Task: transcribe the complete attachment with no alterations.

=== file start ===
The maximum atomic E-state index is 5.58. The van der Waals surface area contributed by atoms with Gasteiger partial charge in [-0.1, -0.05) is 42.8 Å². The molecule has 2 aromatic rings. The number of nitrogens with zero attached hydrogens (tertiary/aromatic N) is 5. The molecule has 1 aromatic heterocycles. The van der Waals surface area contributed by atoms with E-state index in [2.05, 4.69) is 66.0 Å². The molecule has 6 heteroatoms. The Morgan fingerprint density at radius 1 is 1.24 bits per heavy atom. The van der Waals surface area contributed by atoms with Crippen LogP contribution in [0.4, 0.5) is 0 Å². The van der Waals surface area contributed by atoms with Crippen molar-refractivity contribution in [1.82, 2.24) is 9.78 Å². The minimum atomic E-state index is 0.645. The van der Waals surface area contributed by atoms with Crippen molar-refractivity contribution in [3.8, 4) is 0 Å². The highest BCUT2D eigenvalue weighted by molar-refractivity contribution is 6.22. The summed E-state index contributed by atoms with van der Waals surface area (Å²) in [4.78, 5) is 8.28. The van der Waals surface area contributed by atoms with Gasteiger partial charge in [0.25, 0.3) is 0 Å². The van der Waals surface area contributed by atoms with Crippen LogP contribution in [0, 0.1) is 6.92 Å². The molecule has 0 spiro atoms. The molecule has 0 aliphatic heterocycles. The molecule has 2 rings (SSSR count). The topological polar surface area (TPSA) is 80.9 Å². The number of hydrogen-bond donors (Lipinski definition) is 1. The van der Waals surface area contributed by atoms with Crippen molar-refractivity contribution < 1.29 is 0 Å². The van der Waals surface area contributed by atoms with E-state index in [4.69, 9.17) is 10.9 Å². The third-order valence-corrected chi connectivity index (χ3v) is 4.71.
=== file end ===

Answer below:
The maximum atomic E-state index is 5.58. The van der Waals surface area contributed by atoms with Gasteiger partial charge in [-0.1, -0.05) is 42.8 Å². The molecule has 2 aromatic rings. The number of nitrogens with zero attached hydrogens (tertiary/aromatic N) is 5. The molecule has 1 aromatic heterocycles. The van der Waals surface area contributed by atoms with E-state index in [2.05, 4.69) is 66.0 Å². The molecule has 6 heteroatoms. The Morgan fingerprint density at radius 1 is 1.24 bits per heavy atom. The van der Waals surface area contributed by atoms with Crippen LogP contribution in [0.4, 0.5) is 0 Å². The van der Waals surface area contributed by atoms with Crippen molar-refractivity contribution in [1.82, 2.24) is 9.78 Å². The minimum atomic E-state index is 0.645. The van der Waals surface area contributed by atoms with Crippen molar-refractivity contribution in [3.8, 4) is 0 Å². The highest BCUT2D eigenvalue weighted by molar-refractivity contribution is 6.22. The summed E-state index contributed by atoms with van der Waals surface area (Å²) in [4.78, 5) is 8.28. The van der Waals surface area contributed by atoms with Gasteiger partial charge in [0.25, 0.3) is 0 Å². The van der Waals surface area contributed by atoms with Crippen LogP contribution in [0, 0.1) is 6.92 Å². The molecule has 0 spiro atoms. The molecule has 0 aliphatic heterocycles. The molecule has 2 rings (SSSR count). The topological polar surface area (TPSA) is 80.9 Å². The number of hydrogen-bond donors (Lipinski definition) is 1. The van der Waals surface area contributed by atoms with Crippen molar-refractivity contribution < 1.29 is 0 Å². The van der Waals surface area contributed by atoms with E-state index in [4.69, 9.17) is 10.9 Å². The third-order valence-corrected chi connectivity index (χ3v) is 4.71.